She may have adopted the new name Esther, but it was the same old Madonna (search) electrifying Madison Square Garden in New York City Wednesday night.

In a barrage of video imagery, campy dance routines and hit songs, last night's opening concert of Madonna's six-show Garden series was more artistic regurgitation than reinvention -- despite the title of this tour.

That isn't saying the tightly wrapped "Re-Invention" (search) extravaganza wasn't fun eyeball candy. But in most ways, this show seemed to be the old Madonna in a new bustier.

While the lightning bolt of musical greatness didn't strike the stage during the nearly two-hour concert, Madonna razzle-dazzled her way into the hearts of the devoted audience with an entertaining theatrical revue that was elaborately staged, costumed and cast with a full dance troupe that included acrobats and even a Mohawked skateboard boy.

The 45-year-old pop legend sang well and looked great. And when it came to her dance-oriented pieces, she was certainly at her most compelling.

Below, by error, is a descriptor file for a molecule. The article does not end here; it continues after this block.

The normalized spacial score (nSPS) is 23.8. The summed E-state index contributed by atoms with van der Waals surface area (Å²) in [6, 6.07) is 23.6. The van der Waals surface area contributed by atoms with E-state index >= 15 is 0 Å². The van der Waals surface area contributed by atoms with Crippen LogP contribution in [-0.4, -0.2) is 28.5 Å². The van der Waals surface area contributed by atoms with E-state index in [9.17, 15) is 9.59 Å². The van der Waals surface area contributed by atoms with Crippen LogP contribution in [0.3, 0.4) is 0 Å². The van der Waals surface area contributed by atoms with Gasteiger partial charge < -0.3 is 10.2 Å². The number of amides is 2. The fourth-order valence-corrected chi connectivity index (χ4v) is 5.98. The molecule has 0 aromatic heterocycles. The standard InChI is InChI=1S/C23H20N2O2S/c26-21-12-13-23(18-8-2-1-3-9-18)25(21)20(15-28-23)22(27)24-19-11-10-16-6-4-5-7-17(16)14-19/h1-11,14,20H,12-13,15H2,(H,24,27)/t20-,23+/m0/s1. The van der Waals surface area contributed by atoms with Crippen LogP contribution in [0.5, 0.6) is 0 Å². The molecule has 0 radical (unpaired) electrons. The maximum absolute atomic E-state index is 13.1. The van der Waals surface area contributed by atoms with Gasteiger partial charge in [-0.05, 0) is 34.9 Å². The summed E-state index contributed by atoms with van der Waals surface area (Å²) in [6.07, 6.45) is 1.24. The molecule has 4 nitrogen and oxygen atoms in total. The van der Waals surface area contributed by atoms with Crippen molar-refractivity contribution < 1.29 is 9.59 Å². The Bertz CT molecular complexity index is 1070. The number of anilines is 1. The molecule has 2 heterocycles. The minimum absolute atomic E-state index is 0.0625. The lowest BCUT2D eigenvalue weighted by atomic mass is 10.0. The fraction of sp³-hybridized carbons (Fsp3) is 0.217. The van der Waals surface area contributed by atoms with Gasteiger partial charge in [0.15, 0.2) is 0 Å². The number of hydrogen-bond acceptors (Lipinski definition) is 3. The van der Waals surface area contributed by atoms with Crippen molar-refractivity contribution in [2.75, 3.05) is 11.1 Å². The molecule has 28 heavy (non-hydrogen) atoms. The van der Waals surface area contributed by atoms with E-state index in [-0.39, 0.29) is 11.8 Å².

Yet, she was at her best when she performed her bare-bones strum 'n' hum "Like a Prayer." Madonna accompanied herself on acoustic guitar, and it was the one song where a feeling of soul came across.

An unfortunate cover of John Lennon's "Imagine," the low point of the night, followed that. She complicated it by playing it beneath images of desperately ill and dying children. "Imagine," one of Lennon's best tunes, was such a downer, it felt as if Madonna pulled the plug on the show.

With all that's been made of her new-found Kabbalist leanings -- which inspired her new name -- and shadowy spiritualism, it was surprising how little of that made its way into this concert. She took a lesson from her own song "Papa Don't Preach." and didn't gab about finding higher ground. Yes, video images of Hebrew letters and pictures of the Sacred Heart Jesus popped up, but the projections were more graphic design than evangelism.

In fact, that was one of the biggest problems with this concert. The songs and the staging often had little to do with one another.

There was an anti-Republican undercurrent here, but Madonna smartly voiced no criticism of the president or his foreign policy in words. Instead, she let videos featuring the ravages of war convey her why-can't-we-just-get-along message.

As for the notion that Madonna couldn't sell out the Garden anymore, the reports of the demise of her career were greatly exaggerated. There wasn't an empty seat in sight.